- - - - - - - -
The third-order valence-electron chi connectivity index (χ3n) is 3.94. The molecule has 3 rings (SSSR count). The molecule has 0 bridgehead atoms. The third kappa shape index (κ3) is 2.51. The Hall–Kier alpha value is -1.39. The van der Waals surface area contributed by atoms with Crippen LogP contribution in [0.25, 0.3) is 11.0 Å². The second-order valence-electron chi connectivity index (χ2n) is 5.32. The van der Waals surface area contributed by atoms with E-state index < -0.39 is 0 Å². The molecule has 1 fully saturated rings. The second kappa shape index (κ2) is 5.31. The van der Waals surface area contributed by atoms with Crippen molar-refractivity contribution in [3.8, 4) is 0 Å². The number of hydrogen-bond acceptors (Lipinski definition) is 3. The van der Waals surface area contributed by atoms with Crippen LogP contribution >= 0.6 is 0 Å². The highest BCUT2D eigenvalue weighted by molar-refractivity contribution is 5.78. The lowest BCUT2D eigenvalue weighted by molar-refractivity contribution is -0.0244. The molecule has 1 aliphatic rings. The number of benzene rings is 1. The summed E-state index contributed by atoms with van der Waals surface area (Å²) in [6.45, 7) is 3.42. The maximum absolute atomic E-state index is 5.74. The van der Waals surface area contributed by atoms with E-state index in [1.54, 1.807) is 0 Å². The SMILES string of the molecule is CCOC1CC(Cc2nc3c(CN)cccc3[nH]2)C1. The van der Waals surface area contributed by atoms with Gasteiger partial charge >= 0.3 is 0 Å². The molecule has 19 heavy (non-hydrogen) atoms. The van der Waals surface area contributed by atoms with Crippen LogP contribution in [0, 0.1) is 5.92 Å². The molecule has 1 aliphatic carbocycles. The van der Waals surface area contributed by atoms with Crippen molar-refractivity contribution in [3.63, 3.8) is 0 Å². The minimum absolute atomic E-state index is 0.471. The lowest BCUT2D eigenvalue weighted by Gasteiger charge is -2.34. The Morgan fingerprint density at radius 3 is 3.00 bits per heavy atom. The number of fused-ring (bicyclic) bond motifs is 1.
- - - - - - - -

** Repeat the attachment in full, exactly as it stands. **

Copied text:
The third-order valence-electron chi connectivity index (χ3n) is 3.94. The molecule has 3 rings (SSSR count). The molecule has 0 bridgehead atoms. The third kappa shape index (κ3) is 2.51. The Hall–Kier alpha value is -1.39. The van der Waals surface area contributed by atoms with Crippen LogP contribution in [0.25, 0.3) is 11.0 Å². The second-order valence-electron chi connectivity index (χ2n) is 5.32. The van der Waals surface area contributed by atoms with E-state index < -0.39 is 0 Å². The molecule has 1 fully saturated rings. The second kappa shape index (κ2) is 5.31. The van der Waals surface area contributed by atoms with Crippen molar-refractivity contribution in [3.8, 4) is 0 Å². The number of hydrogen-bond acceptors (Lipinski definition) is 3. The van der Waals surface area contributed by atoms with Crippen LogP contribution >= 0.6 is 0 Å². The highest BCUT2D eigenvalue weighted by molar-refractivity contribution is 5.78. The lowest BCUT2D eigenvalue weighted by molar-refractivity contribution is -0.0244. The molecule has 1 aliphatic rings. The number of benzene rings is 1. The summed E-state index contributed by atoms with van der Waals surface area (Å²) in [6.45, 7) is 3.42. The maximum absolute atomic E-state index is 5.74. The van der Waals surface area contributed by atoms with E-state index in [1.54, 1.807) is 0 Å². The SMILES string of the molecule is CCOC1CC(Cc2nc3c(CN)cccc3[nH]2)C1. The van der Waals surface area contributed by atoms with Gasteiger partial charge >= 0.3 is 0 Å². The molecule has 19 heavy (non-hydrogen) atoms. The van der Waals surface area contributed by atoms with Crippen LogP contribution in [0, 0.1) is 5.92 Å². The molecule has 1 aliphatic carbocycles. The van der Waals surface area contributed by atoms with Crippen molar-refractivity contribution in [3.63, 3.8) is 0 Å². The minimum absolute atomic E-state index is 0.471. The lowest BCUT2D eigenvalue weighted by Gasteiger charge is -2.34. The Morgan fingerprint density at radius 3 is 3.00 bits per heavy atom. The number of fused-ring (bicyclic) bond motifs is 1.